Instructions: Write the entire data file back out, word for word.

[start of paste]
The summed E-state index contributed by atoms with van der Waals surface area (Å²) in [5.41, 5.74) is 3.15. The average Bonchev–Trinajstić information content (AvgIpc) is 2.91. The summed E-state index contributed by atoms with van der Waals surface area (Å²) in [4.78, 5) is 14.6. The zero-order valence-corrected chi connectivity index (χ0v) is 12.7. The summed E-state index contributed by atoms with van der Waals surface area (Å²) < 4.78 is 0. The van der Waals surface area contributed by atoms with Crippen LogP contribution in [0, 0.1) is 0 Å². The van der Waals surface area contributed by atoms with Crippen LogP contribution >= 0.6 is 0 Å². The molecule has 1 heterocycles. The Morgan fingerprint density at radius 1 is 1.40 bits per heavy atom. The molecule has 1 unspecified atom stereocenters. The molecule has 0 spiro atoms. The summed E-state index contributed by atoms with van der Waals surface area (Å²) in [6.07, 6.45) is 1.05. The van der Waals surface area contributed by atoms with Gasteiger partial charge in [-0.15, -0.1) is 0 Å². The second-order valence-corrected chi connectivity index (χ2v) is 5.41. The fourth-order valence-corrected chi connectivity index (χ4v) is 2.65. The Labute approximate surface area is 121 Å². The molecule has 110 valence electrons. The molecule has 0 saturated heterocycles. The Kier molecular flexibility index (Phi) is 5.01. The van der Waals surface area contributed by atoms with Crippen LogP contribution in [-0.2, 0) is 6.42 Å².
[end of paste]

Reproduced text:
The summed E-state index contributed by atoms with van der Waals surface area (Å²) in [5.41, 5.74) is 3.15. The average Bonchev–Trinajstić information content (AvgIpc) is 2.91. The summed E-state index contributed by atoms with van der Waals surface area (Å²) in [4.78, 5) is 14.6. The zero-order valence-corrected chi connectivity index (χ0v) is 12.7. The summed E-state index contributed by atoms with van der Waals surface area (Å²) < 4.78 is 0. The van der Waals surface area contributed by atoms with Crippen LogP contribution in [0, 0.1) is 0 Å². The van der Waals surface area contributed by atoms with Crippen LogP contribution >= 0.6 is 0 Å². The molecule has 1 heterocycles. The Morgan fingerprint density at radius 1 is 1.40 bits per heavy atom. The molecule has 1 unspecified atom stereocenters. The molecule has 0 spiro atoms. The summed E-state index contributed by atoms with van der Waals surface area (Å²) in [6.07, 6.45) is 1.05. The van der Waals surface area contributed by atoms with Gasteiger partial charge in [-0.15, -0.1) is 0 Å². The second-order valence-corrected chi connectivity index (χ2v) is 5.41. The fourth-order valence-corrected chi connectivity index (χ4v) is 2.65. The Labute approximate surface area is 121 Å². The molecule has 110 valence electrons. The molecule has 0 saturated heterocycles. The Kier molecular flexibility index (Phi) is 5.01. The van der Waals surface area contributed by atoms with Crippen LogP contribution in [-0.2, 0) is 6.42 Å².